The Bomber Mafia: A Dream, a Temptation, and the Longest Night of the Second World War by Malcolm Gladwell
(New York: Little Brown, 2021), 240
Do the ends justify the means? The Pacific campaign against Japan at the end of World War II is a case study in the ago-old question which Gladwell illustrates through the experiences of two American USAAF generals, Haywood Hansell and Curtis LeMay. They would give different answers.
The book takes its name from a group of forward thinking American air theorists who in the 1920's and 1930's saw the potential (but yet unrealized) power of exclusive air war with bombing of key military targets. They believed this precision bombing could replace the mass destruction of armies as seen in World War I with targeted destruction of military equipment and infrastructure, and thus lessen the inhumanity of warfare.
Carl Norden advanced the technology required for this vision with his Norden bombsight. Norden’s Christianity provided the moral backdrop for his work, which he believed could make war less devastating. Instead of massive armies clashing on the battlefield, an adversary could be rendered unable to wage war with precision strikes on the industrial plants supplying their war effort with a commensurate reduction in the loss of life.
General Hansell never lost his faith in precision bombing. But as commander of XXI Bomber Command in charge of the American bombing offensive against Japan, he ran into difficulties with this strategy. Not only did the weather keep his B-29s grounded for much of the time, the jetstream prevented the bombs from hitting their targets.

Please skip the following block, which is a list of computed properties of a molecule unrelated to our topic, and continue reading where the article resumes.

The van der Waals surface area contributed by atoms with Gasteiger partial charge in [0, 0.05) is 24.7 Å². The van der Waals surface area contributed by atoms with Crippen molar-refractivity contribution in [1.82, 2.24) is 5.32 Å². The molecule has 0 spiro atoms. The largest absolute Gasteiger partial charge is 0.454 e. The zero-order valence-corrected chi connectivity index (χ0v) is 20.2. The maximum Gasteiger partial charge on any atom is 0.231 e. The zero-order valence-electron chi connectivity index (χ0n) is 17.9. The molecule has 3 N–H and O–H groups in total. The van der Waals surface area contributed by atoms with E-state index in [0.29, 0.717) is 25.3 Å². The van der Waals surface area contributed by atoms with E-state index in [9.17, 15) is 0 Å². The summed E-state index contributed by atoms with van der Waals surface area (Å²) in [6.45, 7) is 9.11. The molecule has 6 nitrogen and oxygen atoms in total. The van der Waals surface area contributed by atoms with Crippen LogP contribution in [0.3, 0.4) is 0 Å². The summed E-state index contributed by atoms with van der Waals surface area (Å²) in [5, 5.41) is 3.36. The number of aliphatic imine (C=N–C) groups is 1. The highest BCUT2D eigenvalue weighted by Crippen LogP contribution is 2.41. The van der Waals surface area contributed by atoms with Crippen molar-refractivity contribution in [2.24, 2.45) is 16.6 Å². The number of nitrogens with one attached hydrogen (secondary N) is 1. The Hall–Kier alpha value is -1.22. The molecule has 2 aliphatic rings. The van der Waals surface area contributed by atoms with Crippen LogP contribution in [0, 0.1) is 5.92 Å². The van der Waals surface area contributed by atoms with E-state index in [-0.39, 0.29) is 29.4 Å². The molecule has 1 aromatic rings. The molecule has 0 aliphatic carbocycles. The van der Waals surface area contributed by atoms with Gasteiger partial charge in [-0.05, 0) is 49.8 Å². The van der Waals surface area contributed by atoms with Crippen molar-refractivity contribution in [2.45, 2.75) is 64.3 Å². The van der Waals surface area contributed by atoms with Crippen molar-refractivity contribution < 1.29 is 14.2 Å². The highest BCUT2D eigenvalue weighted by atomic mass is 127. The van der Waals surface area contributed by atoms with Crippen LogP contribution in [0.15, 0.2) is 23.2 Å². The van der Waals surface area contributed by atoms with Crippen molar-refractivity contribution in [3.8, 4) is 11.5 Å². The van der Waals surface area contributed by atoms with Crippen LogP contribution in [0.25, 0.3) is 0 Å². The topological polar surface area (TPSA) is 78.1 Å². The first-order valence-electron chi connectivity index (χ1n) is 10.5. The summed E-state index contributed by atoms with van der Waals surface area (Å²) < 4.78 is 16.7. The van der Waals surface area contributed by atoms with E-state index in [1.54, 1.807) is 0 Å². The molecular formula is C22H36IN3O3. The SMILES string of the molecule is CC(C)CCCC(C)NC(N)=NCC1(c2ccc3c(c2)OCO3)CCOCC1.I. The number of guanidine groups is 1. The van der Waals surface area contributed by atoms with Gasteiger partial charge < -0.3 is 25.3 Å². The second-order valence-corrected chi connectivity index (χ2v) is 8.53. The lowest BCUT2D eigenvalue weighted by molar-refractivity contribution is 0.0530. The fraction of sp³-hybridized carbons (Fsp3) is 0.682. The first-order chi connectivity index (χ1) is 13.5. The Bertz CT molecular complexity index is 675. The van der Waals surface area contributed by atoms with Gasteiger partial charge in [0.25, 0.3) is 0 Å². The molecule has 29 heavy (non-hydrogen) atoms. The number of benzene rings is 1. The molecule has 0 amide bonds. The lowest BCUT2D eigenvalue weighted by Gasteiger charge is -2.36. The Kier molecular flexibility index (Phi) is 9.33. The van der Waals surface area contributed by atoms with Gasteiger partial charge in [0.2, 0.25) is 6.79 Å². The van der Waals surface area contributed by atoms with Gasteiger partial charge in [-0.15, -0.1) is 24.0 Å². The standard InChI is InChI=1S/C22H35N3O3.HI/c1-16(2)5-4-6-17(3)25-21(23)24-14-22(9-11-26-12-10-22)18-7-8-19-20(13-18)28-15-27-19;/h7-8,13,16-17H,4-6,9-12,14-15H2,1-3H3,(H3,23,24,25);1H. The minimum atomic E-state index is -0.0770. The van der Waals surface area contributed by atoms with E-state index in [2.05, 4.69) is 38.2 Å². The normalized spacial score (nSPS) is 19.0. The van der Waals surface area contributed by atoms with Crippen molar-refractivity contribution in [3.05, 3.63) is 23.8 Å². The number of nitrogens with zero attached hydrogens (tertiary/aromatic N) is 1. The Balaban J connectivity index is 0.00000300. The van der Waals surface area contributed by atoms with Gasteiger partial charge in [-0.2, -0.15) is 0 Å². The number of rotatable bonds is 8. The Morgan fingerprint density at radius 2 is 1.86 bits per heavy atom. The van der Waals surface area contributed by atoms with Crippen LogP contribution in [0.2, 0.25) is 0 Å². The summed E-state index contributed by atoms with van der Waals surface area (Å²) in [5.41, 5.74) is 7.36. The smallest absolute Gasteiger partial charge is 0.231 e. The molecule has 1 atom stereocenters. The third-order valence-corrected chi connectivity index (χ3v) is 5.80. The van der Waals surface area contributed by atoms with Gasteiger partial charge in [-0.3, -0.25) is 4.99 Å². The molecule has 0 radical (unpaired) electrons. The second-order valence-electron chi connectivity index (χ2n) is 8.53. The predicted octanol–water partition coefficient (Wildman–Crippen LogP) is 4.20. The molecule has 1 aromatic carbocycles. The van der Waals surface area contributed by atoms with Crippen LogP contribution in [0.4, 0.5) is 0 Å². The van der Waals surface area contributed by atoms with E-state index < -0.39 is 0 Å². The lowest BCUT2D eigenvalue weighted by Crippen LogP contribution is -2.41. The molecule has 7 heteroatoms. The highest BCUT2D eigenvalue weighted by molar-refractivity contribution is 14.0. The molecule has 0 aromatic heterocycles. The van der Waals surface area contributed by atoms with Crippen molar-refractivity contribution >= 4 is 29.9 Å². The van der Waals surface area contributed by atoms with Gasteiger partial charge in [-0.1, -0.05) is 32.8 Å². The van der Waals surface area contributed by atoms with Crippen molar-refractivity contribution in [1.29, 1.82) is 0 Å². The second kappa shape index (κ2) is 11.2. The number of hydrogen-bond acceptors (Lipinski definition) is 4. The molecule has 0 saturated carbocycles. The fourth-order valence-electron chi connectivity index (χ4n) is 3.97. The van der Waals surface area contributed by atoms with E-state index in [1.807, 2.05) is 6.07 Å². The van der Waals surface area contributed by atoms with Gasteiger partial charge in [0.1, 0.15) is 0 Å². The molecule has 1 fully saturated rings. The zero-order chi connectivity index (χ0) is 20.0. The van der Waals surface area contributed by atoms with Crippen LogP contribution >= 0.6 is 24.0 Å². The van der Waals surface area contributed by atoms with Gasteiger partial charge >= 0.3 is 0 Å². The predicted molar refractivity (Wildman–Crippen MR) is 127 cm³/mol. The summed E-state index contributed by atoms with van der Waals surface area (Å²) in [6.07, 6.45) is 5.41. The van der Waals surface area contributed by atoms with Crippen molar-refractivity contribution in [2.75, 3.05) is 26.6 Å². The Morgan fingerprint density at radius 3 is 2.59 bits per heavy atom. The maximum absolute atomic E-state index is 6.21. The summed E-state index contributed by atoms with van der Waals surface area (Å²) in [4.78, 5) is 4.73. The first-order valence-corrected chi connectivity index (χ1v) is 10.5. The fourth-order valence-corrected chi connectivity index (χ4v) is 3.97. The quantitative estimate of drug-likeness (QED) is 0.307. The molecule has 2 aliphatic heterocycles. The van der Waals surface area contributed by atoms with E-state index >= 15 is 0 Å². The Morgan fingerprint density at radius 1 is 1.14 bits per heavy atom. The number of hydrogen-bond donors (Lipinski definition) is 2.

As 1944 turned into 1945 he was faced with a period of temptation that Gladwell likens to Jesus' temptation in the desert (cf. Lk-04). Scientists at Harvard had developed napalm which would solve his inability to strike the Japanese but compromise his commitment to the Bomber Mafia's principles of precision bombing.
Unable to justify the use of napalm, the resolute Hansell was relieved of command and replaced with Curtis LeMay. After running up against the same challenges, LeMay crafted a new strategy of nighttime, low altitude, incendiary bombing with napalm. In the first of these raids, LeMay attacked Tokyo and destroyed over 16 square miles of the city and killed one hundred thousand people, mostly civilians. Before the war ended LeMay had burned over sixty Japanese cities killing upwards of five hundred thousand with the same technique, all to shorten the war and save lives.
So who was right? Hansell in his belief in precision bombing to target industrial and military targets, the ineffectiveness of which may have prolonged the war and required a bloody invasion of Japan? Or LeMay who did everything he could—including burning Japanese cities to the ground—to end the war as quickly as possible? Gladwell says that LeMay won the battle, but Hansell won the war. The Japanese even awarded LeMay the Order of the Rising Sun, and historians agree that many more lives would have been lost in an allied invasion of Japan and or from starvation had the war carried into the winter of 1945.
The Bomber Mafia's vision of precision bombing has been fulfilled beyond their wildest dreams. Today a B-2 flying at 40,000 feet can drop a precision-guided bomb to target not just a single building, but a single room in a building. And a UAV piloted by someone sitting halfway around the world can fire a missile and hit a vehicle. The tactics and technology have changed, but the question remains: Do the ends justify the means?
Source: Mrs. R
- Don Quixote (Hansell's favorite book)
- Documentary: The Fog of War
- Film: Twelve O'Clock High